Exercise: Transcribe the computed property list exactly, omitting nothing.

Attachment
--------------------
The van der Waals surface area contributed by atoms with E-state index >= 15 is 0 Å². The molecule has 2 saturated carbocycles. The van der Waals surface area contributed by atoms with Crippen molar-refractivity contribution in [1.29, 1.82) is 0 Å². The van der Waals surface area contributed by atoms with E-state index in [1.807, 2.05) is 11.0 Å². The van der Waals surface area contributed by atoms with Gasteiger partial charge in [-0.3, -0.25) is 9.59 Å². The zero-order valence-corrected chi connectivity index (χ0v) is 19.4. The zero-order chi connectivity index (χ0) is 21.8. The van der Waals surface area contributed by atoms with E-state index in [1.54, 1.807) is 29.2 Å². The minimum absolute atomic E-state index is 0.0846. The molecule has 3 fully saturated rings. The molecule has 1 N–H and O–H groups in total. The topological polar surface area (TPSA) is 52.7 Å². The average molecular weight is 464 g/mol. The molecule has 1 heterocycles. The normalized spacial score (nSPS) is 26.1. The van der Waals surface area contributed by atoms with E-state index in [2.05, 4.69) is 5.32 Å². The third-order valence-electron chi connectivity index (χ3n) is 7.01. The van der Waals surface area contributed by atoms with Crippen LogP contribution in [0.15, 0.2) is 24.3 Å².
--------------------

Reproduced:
The van der Waals surface area contributed by atoms with E-state index >= 15 is 0 Å². The molecule has 2 saturated carbocycles. The van der Waals surface area contributed by atoms with Crippen molar-refractivity contribution in [1.29, 1.82) is 0 Å². The van der Waals surface area contributed by atoms with E-state index in [1.807, 2.05) is 11.0 Å². The van der Waals surface area contributed by atoms with Gasteiger partial charge in [-0.3, -0.25) is 9.59 Å². The zero-order valence-corrected chi connectivity index (χ0v) is 19.4. The zero-order chi connectivity index (χ0) is 21.8. The van der Waals surface area contributed by atoms with E-state index in [1.54, 1.807) is 29.2 Å². The minimum absolute atomic E-state index is 0.0846. The molecule has 3 fully saturated rings. The molecule has 1 N–H and O–H groups in total. The topological polar surface area (TPSA) is 52.7 Å². The average molecular weight is 464 g/mol. The molecule has 1 heterocycles. The normalized spacial score (nSPS) is 26.1. The van der Waals surface area contributed by atoms with E-state index in [2.05, 4.69) is 5.32 Å². The third-order valence-electron chi connectivity index (χ3n) is 7.01. The van der Waals surface area contributed by atoms with Crippen LogP contribution in [0.15, 0.2) is 24.3 Å².